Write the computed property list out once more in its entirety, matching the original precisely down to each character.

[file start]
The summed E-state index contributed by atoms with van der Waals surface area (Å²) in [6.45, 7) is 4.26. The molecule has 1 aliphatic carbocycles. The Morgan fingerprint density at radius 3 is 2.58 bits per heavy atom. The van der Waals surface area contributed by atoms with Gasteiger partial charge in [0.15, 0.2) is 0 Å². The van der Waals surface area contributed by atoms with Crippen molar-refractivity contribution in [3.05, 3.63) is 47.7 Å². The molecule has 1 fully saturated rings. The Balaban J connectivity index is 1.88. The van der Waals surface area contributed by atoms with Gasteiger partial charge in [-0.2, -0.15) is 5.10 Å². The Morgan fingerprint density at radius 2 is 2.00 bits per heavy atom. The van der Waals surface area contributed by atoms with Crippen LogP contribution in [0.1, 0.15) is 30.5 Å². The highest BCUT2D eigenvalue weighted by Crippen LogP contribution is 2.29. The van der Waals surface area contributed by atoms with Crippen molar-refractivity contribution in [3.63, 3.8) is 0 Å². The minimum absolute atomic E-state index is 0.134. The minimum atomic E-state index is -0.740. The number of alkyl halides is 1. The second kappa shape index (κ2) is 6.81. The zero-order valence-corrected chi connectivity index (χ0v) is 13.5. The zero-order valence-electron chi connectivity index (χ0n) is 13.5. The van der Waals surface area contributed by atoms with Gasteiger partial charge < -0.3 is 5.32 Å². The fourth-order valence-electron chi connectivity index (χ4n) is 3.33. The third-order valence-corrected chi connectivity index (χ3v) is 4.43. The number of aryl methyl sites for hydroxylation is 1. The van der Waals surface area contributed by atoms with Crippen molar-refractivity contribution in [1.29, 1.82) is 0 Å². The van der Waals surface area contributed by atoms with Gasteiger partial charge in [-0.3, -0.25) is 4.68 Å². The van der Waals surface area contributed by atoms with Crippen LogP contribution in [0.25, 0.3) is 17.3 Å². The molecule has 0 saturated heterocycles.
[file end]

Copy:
The summed E-state index contributed by atoms with van der Waals surface area (Å²) in [6.45, 7) is 4.26. The molecule has 1 aliphatic carbocycles. The Morgan fingerprint density at radius 3 is 2.58 bits per heavy atom. The van der Waals surface area contributed by atoms with Gasteiger partial charge in [0.15, 0.2) is 0 Å². The van der Waals surface area contributed by atoms with Crippen molar-refractivity contribution in [3.05, 3.63) is 47.7 Å². The molecule has 1 fully saturated rings. The Balaban J connectivity index is 1.88. The van der Waals surface area contributed by atoms with Gasteiger partial charge in [-0.2, -0.15) is 5.10 Å². The Morgan fingerprint density at radius 2 is 2.00 bits per heavy atom. The van der Waals surface area contributed by atoms with Crippen LogP contribution in [0.1, 0.15) is 30.5 Å². The highest BCUT2D eigenvalue weighted by Crippen LogP contribution is 2.29. The van der Waals surface area contributed by atoms with Crippen molar-refractivity contribution in [3.63, 3.8) is 0 Å². The minimum absolute atomic E-state index is 0.134. The minimum atomic E-state index is -0.740. The number of alkyl halides is 1. The second kappa shape index (κ2) is 6.81. The zero-order valence-corrected chi connectivity index (χ0v) is 13.5. The zero-order valence-electron chi connectivity index (χ0n) is 13.5. The van der Waals surface area contributed by atoms with Gasteiger partial charge < -0.3 is 5.32 Å². The fourth-order valence-electron chi connectivity index (χ4n) is 3.33. The third-order valence-corrected chi connectivity index (χ3v) is 4.43. The number of aryl methyl sites for hydroxylation is 1. The van der Waals surface area contributed by atoms with Crippen molar-refractivity contribution in [1.29, 1.82) is 0 Å². The van der Waals surface area contributed by atoms with Gasteiger partial charge in [-0.3, -0.25) is 4.68 Å². The van der Waals surface area contributed by atoms with Crippen LogP contribution in [0.25, 0.3) is 17.3 Å². The molecule has 0 saturated heterocycles.